Natural health supplements sometimes have unexpected side effects or interactions with medication that can lead to adverse reactions that are sometimes life threatening. The following is a list of cautions that you should be aware of before using chaparral (Larrea tridentata). These are referred to as drug/herb interactions.
Warning 1 - Counterindications: Pregnancy, breast-feeding, and the presence of liver or kidney problems.
Warning 2 - Hepatotoxic drugs: Using chaparral along with a medication that can harm the liver increases the risk of liver damage. Some medications that can harm the liver include:
Used as a natural health remedy: Chaparral has been used for the following benefits and conditions:
- acetaminophen (Tylenol and others)
- amiodarone (Cordarone)
- carbamazepine (Tegretol)
- isoniazid (INH)
- methotrexate (Rheumatrex)
- methyldopa (Aldomet)
- fluconazole (Diflucan)
- itraconazole (Sporanox)
- erythromycin (Erythrocin, Ilosone, others)
- phenytoin (Dilantin)
- lovastatin (Mevacor)
- pravastatin (Pravachol)
- simvastatin (Zocor)
- And many others
None of the above uses have been proven to be effective. Research has not found chaparral to be an effective treatment for any disease. However, Chaparral contains an ingredient called nor-dihihydroguairetic (NDGA), a potent anti-tumor agent. The Merck Manual lists this chemical as an anti-oxidant, and its therapeutic category is an anti-neoplastic. In general, an anti-neoplastic is defined as an agent that prevents the development, growth and proliferation of malignant cells.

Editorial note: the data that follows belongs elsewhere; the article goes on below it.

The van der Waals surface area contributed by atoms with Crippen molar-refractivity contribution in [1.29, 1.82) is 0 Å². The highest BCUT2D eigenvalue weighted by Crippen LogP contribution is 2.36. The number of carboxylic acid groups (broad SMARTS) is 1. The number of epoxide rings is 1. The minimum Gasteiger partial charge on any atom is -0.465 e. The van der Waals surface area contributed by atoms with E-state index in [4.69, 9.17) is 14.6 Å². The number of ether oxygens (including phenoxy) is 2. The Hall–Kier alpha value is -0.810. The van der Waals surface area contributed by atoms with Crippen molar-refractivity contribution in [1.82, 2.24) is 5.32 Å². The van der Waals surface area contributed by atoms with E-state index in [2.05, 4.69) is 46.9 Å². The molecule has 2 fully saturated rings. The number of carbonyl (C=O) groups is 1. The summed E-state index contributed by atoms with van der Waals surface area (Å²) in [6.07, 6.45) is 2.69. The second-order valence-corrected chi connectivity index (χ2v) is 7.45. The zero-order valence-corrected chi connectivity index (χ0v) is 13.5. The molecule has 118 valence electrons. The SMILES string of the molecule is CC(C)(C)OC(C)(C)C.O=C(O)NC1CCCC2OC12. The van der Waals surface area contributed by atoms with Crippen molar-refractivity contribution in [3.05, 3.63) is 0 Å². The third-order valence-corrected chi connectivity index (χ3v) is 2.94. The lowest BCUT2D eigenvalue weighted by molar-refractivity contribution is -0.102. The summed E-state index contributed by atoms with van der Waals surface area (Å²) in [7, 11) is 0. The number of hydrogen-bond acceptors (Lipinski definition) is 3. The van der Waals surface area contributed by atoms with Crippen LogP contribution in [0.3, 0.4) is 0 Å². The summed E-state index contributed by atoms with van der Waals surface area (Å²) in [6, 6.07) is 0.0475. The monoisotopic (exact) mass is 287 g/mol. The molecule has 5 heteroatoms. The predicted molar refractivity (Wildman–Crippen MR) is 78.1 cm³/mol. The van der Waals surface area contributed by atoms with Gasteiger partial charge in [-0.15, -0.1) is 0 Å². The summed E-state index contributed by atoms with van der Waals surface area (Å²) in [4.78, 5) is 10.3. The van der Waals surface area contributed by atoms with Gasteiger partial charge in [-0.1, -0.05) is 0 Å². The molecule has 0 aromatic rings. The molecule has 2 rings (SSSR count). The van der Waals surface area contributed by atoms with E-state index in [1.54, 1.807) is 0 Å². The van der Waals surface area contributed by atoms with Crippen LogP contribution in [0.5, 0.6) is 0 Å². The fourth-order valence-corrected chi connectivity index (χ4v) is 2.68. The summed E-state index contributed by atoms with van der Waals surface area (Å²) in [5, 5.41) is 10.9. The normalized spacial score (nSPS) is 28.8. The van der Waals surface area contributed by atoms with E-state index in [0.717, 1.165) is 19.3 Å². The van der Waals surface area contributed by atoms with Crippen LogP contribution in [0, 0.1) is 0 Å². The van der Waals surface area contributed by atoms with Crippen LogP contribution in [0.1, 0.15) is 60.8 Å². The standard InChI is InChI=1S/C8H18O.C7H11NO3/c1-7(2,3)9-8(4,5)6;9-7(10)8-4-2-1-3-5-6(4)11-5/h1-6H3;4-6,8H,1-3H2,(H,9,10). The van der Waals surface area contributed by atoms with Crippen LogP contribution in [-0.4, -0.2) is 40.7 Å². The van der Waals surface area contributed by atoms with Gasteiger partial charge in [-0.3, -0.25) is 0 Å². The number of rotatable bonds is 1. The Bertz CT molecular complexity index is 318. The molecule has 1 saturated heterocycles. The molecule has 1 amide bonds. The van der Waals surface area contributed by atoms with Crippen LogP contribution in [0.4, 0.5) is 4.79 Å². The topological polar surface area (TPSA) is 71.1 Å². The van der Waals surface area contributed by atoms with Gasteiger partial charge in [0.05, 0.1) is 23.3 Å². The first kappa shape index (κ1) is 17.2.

- Anti-inflammatory agent (See other herbs for inflammation)
- Antifungal agent
- Eliminating intestinal parasites
- Fighting cancer
- Preventing wound infections
- Sexually transmitted diseases
- Skin conditions
- Stomach problems (cramps, gas)
- Treating bacterial and viral illnesses
- Urinary and respiratory infections
- Weight loss
Side Effects of Chaparral
Large amounts of chaparral have been reported to cause:
- stomach pain
- weight loss
The FDA has issued a warning against the use of chaparral, because this herb was linked to five cases of hepatitis. The FDA considers chaparral to be a dangerous herb that can cause irreversible, life-threatening liver damage and kidney damage.
Despite warnings, chaparral is still available in the U.S. Chaparral is sometimes an ingredient in homeopathic preparations. The safety concerns do not generally apply to homeopathic preparations containing chaparral due to the extreme dilutions.
Chaparral is also known as stinkweed.
As with any herb, a serious allergic reaction is possible. Seek immediate medical attention if you notice any symptoms of a serious allergic reaction. These may include a rash, itching/swelling (especially of the face/tongue/throat), severe dizziness, or trouble breathing.
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